Mine, All Mine
A prehensile-tailed porcupine guards a tasty treasure.
These nocturnal, tree-dwelling rodents, native to Central and South America, use their long tails for hanging and grasping.
Everyone Loves Flowers
The monkeys are native to the rainforests of South America, and spend most of their lives high in the trees, where they live in small groups and communicate with high-pitched cries.
Another native of South America, these small, armored mammals use strong front claws to dig for termites and ants. When they are born, these armadillos are the size of a golf ball.
Living on the Edge
Bird eggs are actually part of the regular diet for these strikingly-colored squirrels in their native habitat, lowlands and dense forests in Southeast Asia. Prevost's squirrels also eat fruit, nuts, seeds, flowers, and insects.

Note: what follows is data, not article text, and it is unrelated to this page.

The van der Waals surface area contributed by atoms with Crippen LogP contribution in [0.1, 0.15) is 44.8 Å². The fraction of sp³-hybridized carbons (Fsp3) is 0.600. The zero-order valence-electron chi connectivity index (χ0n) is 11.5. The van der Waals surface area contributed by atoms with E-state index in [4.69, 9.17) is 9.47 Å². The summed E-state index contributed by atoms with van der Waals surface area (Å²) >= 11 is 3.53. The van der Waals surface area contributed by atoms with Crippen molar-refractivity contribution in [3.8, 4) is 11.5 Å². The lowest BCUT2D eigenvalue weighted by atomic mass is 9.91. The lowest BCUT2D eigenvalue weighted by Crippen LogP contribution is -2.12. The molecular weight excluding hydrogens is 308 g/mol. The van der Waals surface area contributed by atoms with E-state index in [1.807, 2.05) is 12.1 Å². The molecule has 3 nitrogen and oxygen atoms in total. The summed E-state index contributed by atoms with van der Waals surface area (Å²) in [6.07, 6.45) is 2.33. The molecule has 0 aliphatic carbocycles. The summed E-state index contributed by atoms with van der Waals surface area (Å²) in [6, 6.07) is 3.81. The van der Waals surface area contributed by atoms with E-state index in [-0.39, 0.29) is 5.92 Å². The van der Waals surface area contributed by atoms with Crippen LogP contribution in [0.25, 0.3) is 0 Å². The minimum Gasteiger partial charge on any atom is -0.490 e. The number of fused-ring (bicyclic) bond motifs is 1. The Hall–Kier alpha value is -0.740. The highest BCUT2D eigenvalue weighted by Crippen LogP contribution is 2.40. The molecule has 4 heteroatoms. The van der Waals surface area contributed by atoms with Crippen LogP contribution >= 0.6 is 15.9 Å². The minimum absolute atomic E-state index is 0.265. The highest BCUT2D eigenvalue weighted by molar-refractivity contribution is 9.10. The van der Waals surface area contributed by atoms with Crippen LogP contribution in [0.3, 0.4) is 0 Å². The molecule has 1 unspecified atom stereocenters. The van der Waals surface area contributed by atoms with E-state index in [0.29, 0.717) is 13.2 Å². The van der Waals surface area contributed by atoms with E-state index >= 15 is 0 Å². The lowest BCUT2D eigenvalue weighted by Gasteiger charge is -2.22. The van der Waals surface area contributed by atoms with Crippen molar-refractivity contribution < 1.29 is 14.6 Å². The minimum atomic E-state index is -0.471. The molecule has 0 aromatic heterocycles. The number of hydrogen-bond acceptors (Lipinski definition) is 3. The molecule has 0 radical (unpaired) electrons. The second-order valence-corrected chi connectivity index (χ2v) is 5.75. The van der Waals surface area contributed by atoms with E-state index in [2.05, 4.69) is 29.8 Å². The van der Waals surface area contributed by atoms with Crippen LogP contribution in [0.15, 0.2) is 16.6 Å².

These Chilean rodents look like oversize gerbils, and grow to about 5 inches (13 centimeters) in length. If a degu is caught by the tail, it will sometimes escape by spinning until the skin comes loose.
These Brazilian monkeys live in family groups, and fathers and siblings help out with the little ones. They feed on fruit, insects and small vertebrates.
Very Interesting ...
These small mammals, native to southern Africa, are members of the mongoose family.
Work it, baby.
Meerkats live in large groups, and feed mostly on insects, but also eat small reptiles and even scorpions.
Hide and Seek
These rodents are more closely related to porcupines and guinea pigs than to moles or rats. They are one of only a handful of mammals whose social structure mimics that of bees or termites. A single breeding female, a queen naked mole rat, is attended by breeding males and a host of non-breeding soldier and worker mole rats.